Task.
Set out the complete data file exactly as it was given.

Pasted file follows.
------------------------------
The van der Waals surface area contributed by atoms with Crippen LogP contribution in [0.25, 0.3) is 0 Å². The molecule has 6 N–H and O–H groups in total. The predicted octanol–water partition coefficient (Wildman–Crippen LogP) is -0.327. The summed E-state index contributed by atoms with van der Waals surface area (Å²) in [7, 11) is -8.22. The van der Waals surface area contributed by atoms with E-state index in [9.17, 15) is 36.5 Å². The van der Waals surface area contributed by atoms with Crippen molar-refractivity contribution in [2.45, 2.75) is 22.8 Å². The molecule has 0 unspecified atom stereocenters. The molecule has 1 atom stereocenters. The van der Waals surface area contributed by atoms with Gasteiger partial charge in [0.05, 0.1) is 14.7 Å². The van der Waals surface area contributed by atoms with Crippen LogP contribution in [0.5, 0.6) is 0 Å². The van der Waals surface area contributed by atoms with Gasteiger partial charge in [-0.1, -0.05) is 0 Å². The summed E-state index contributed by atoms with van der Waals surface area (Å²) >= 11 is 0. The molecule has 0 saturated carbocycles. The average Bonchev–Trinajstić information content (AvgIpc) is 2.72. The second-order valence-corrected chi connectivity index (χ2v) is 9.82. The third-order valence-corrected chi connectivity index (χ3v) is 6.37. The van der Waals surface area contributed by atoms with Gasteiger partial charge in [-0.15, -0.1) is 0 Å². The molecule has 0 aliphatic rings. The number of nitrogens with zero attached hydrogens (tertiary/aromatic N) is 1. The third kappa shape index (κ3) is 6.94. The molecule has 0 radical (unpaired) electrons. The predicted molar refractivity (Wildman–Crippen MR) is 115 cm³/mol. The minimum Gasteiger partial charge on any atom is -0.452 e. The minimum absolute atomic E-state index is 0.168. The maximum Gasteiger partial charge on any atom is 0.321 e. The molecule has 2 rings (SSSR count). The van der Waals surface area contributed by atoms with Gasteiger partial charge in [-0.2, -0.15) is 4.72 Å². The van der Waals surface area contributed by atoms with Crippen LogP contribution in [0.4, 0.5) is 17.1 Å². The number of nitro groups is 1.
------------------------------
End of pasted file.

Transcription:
The van der Waals surface area contributed by atoms with Crippen LogP contribution in [0.25, 0.3) is 0 Å². The molecule has 6 N–H and O–H groups in total. The predicted octanol–water partition coefficient (Wildman–Crippen LogP) is -0.327. The summed E-state index contributed by atoms with van der Waals surface area (Å²) in [7, 11) is -8.22. The van der Waals surface area contributed by atoms with E-state index in [9.17, 15) is 36.5 Å². The van der Waals surface area contributed by atoms with Crippen molar-refractivity contribution in [2.45, 2.75) is 22.8 Å². The molecule has 0 unspecified atom stereocenters. The molecule has 1 atom stereocenters. The van der Waals surface area contributed by atoms with Gasteiger partial charge in [0.05, 0.1) is 14.7 Å². The van der Waals surface area contributed by atoms with Crippen LogP contribution in [0.5, 0.6) is 0 Å². The van der Waals surface area contributed by atoms with Gasteiger partial charge in [-0.1, -0.05) is 0 Å². The summed E-state index contributed by atoms with van der Waals surface area (Å²) >= 11 is 0. The molecule has 0 saturated carbocycles. The average Bonchev–Trinajstić information content (AvgIpc) is 2.72. The second-order valence-corrected chi connectivity index (χ2v) is 9.82. The third-order valence-corrected chi connectivity index (χ3v) is 6.37. The van der Waals surface area contributed by atoms with Gasteiger partial charge in [-0.15, -0.1) is 0 Å². The molecule has 0 aliphatic rings. The number of nitrogens with zero attached hydrogens (tertiary/aromatic N) is 1. The third kappa shape index (κ3) is 6.94. The molecule has 0 radical (unpaired) electrons. The predicted molar refractivity (Wildman–Crippen MR) is 115 cm³/mol. The minimum Gasteiger partial charge on any atom is -0.452 e. The minimum absolute atomic E-state index is 0.168. The maximum Gasteiger partial charge on any atom is 0.321 e. The molecule has 2 rings (SSSR count). The van der Waals surface area contributed by atoms with Gasteiger partial charge in [-0.2, -0.15) is 4.72 Å². The van der Waals surface area contributed by atoms with Crippen LogP contribution in [0.4, 0.5) is 17.1 Å². The number of nitro groups is 1.